I am working on a mobile first project and have run into an issue with the design of one of the screens. The issue is that the content of one screen in particular doesn't work within one of the breakpoints we have defined. The simple solution is to redesign the screen so it works within the breakpoint but IMO I feel the content should dictate what your breakpoints are, not the other way around, and started Googling.My Googling turned up nothing regarding setting breakpoints for a specific page or screen based on the content.

Has anyone had any experience with page specific breakpoints? Is that even a thing?

  • 1
    Brad Frost has some good advice on this. He also cites a great mantra from Stephen Hay: Start with the small screen first, then expand until it looks like sh#t. Time for a breakpoint!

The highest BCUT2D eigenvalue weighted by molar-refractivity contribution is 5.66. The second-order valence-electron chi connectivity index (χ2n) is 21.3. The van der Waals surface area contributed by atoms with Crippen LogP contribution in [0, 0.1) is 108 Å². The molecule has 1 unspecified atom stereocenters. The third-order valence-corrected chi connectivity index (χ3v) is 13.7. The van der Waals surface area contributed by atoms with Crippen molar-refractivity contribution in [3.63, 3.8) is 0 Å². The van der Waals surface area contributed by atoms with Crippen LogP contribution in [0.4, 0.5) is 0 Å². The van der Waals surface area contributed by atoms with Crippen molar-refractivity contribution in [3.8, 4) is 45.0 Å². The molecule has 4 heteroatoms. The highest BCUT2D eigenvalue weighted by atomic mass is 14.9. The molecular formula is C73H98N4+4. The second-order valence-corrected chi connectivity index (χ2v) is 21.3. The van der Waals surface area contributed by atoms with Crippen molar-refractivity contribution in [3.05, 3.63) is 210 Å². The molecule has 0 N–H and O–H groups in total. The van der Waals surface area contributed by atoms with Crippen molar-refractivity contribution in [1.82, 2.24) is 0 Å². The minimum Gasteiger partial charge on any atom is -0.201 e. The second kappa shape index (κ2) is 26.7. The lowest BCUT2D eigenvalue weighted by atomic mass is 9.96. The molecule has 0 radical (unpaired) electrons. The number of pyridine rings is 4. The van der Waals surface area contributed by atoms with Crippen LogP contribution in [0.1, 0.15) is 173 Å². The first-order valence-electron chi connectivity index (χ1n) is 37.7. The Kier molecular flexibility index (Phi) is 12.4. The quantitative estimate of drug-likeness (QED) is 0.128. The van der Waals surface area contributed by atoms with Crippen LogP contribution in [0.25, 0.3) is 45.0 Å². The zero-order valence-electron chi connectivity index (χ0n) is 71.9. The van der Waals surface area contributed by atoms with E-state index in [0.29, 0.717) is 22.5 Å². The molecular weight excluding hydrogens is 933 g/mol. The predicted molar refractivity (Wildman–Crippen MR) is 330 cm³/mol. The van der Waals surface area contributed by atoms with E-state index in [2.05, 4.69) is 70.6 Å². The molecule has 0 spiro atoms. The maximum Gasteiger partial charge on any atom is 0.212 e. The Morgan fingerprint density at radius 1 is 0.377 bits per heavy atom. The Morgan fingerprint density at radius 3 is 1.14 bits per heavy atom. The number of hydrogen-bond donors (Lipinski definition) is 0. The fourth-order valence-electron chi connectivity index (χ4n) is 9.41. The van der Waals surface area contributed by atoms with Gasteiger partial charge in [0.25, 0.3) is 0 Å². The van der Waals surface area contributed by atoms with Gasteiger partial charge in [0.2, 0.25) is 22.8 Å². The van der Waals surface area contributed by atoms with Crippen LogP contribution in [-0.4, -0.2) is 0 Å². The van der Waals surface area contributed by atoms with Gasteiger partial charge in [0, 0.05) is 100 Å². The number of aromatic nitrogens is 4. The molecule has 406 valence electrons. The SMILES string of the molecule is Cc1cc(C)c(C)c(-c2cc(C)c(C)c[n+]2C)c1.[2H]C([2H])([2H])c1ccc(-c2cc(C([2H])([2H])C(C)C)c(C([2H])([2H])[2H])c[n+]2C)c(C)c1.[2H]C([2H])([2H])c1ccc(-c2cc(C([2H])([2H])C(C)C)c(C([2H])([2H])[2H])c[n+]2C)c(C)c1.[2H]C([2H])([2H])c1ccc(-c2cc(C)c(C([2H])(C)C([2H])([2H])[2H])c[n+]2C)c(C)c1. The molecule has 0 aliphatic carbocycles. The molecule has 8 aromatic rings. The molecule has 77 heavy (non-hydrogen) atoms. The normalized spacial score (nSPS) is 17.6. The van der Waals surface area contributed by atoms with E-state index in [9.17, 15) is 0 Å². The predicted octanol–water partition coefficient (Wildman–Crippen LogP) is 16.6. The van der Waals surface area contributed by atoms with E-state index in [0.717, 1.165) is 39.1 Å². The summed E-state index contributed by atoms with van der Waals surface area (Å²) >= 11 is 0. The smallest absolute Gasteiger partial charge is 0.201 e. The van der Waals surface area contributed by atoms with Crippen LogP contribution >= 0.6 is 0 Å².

– JonW
    Dec 2, 2014 at 23:22

1 Answer 1


Do it

Breakpoints serve at the pleasure of content

Far too many "responsive" sites are designed to fixed breakpoints, and fail to size smoothly for screen widths in between the breakpoints. At best this is brittle responsive design and at worst it's barely responsive at all.

  • Notable offenses include column layouts and images which size OK at fixed breakpoints, but immediately overflow or wrap terribly in between.

This is usually the result of a design myth that breakpoints should be device-led, or just designer laziness leading to failure to check intermediate window sizes.

Breakpoints can and should be content-specific. It's not a bad idea to have device-specific breakpoints as guidelines for common device sizes, but using those breakpoints to style pages is bass ackwards.

If you page, section, or element, requires different breakpoints, it's absolutely fine to use custom breakpoints.

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